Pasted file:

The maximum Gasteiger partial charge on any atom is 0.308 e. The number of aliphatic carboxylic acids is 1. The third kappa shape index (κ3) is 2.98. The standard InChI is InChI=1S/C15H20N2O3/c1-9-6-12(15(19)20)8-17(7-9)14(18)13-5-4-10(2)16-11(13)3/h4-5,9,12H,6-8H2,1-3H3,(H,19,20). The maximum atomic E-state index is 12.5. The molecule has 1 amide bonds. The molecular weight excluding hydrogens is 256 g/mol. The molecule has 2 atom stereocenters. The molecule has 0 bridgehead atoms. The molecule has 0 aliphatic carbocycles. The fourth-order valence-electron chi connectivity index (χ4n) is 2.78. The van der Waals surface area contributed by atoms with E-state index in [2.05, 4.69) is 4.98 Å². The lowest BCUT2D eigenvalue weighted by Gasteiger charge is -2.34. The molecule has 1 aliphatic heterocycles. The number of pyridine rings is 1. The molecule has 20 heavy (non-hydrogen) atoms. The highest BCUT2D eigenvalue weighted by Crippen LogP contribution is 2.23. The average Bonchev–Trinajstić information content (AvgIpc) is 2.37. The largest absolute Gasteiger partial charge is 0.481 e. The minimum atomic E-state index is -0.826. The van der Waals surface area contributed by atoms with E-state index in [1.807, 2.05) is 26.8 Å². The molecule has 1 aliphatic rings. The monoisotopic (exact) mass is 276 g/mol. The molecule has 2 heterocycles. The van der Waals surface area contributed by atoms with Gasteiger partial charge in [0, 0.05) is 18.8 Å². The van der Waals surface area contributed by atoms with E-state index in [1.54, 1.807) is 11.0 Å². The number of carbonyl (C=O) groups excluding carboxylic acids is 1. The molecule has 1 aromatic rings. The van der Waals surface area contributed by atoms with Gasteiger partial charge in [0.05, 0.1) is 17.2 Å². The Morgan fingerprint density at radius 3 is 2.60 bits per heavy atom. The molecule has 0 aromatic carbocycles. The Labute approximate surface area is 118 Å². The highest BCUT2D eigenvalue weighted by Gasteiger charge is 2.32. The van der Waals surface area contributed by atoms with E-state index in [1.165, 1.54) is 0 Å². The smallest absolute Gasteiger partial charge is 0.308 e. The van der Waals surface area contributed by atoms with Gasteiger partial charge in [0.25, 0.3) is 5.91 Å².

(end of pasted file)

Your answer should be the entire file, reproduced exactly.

The maximum Gasteiger partial charge on any atom is 0.308 e. The number of aliphatic carboxylic acids is 1. The third kappa shape index (κ3) is 2.98. The standard InChI is InChI=1S/C15H20N2O3/c1-9-6-12(15(19)20)8-17(7-9)14(18)13-5-4-10(2)16-11(13)3/h4-5,9,12H,6-8H2,1-3H3,(H,19,20). The maximum atomic E-state index is 12.5. The molecule has 1 amide bonds. The molecular weight excluding hydrogens is 256 g/mol. The molecule has 2 atom stereocenters. The molecule has 0 bridgehead atoms. The molecule has 0 aliphatic carbocycles. The fourth-order valence-electron chi connectivity index (χ4n) is 2.78. The van der Waals surface area contributed by atoms with E-state index in [2.05, 4.69) is 4.98 Å². The lowest BCUT2D eigenvalue weighted by Gasteiger charge is -2.34. The molecule has 1 aliphatic heterocycles. The number of pyridine rings is 1. The molecule has 20 heavy (non-hydrogen) atoms. The highest BCUT2D eigenvalue weighted by Crippen LogP contribution is 2.23. The average Bonchev–Trinajstić information content (AvgIpc) is 2.37. The largest absolute Gasteiger partial charge is 0.481 e. The minimum atomic E-state index is -0.826. The van der Waals surface area contributed by atoms with E-state index in [1.807, 2.05) is 26.8 Å². The molecule has 1 aliphatic rings. The monoisotopic (exact) mass is 276 g/mol. The molecule has 2 heterocycles. The van der Waals surface area contributed by atoms with Gasteiger partial charge in [0, 0.05) is 18.8 Å². The van der Waals surface area contributed by atoms with E-state index in [1.54, 1.807) is 11.0 Å². The number of carbonyl (C=O) groups excluding carboxylic acids is 1. The molecule has 1 aromatic rings. The van der Waals surface area contributed by atoms with Gasteiger partial charge in [0.05, 0.1) is 17.2 Å². The Morgan fingerprint density at radius 3 is 2.60 bits per heavy atom. The molecule has 0 aromatic carbocycles. The Labute approximate surface area is 118 Å². The highest BCUT2D eigenvalue weighted by Gasteiger charge is 2.32. The van der Waals surface area contributed by atoms with E-state index in [1.165, 1.54) is 0 Å². The smallest absolute Gasteiger partial charge is 0.308 e. The van der Waals surface area contributed by atoms with Gasteiger partial charge in [0.25, 0.3) is 5.91 Å².